Conclusions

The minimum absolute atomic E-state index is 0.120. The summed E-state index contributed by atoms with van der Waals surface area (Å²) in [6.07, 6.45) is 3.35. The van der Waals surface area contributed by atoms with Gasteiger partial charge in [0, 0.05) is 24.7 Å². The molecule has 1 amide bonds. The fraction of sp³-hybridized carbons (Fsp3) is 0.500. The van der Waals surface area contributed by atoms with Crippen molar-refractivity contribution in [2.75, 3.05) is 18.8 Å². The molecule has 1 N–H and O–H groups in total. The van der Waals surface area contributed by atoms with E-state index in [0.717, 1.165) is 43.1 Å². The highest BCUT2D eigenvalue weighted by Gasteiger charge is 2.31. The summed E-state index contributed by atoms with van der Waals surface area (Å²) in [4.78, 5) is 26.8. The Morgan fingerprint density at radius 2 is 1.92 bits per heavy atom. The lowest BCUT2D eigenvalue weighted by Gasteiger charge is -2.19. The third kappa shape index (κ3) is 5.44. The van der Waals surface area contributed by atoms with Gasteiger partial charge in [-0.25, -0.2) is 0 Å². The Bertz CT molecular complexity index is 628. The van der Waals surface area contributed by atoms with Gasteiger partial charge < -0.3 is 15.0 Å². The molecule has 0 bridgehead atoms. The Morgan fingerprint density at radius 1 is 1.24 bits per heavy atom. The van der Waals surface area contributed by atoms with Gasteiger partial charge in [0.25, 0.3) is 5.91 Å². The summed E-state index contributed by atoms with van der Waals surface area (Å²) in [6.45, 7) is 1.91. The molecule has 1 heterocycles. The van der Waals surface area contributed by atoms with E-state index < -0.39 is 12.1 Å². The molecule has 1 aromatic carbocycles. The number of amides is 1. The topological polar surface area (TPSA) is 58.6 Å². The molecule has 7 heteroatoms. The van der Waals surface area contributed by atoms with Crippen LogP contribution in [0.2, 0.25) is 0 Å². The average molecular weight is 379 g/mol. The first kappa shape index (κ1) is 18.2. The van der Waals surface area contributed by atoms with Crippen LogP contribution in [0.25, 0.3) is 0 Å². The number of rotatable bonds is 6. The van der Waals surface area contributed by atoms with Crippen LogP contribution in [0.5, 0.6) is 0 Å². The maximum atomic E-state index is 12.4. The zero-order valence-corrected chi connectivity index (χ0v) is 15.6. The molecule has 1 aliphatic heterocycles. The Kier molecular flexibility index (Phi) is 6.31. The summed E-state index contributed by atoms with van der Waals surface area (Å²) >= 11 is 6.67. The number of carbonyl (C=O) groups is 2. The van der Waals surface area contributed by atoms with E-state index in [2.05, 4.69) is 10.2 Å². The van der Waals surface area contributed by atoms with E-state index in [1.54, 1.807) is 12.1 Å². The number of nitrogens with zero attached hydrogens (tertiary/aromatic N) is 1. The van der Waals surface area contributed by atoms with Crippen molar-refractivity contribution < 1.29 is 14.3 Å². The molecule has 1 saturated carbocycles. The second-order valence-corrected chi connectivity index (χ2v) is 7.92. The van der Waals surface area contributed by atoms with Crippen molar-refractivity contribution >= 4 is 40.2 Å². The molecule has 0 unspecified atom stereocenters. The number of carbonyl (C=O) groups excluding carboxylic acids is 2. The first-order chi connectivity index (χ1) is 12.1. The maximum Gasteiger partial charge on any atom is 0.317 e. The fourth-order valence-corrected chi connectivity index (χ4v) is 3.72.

Our preliminary estimates of FCEV fuel economy are consistent with the Directed Technologies' assessment (11), indicating that FCEVs with on-board gasoline POX and methanol steam reformers have significantly lower fuel economy than vehicles using compressed H2 storage. This loss of efficiency may be the cost of enabling FCEVs to achieve modest near-term market penetration without requiring significant changes in the transportation fuel distribution infrastructure. It must be emphasized that there are large uncertainties in many of the parameters used in this initial analysis. Nevertheless, the basic trends are not likely to change significantly as the modeling becomes more refined or the parameters more tightly determined, particularly if they are based on current technology. The results clearly indicate areas where technological advances will have the largest impact, for example, increasing the efficiency and decreasing the weight of the fuel processor. Future work will examine the effect of peaking devices as well as economic considerations.

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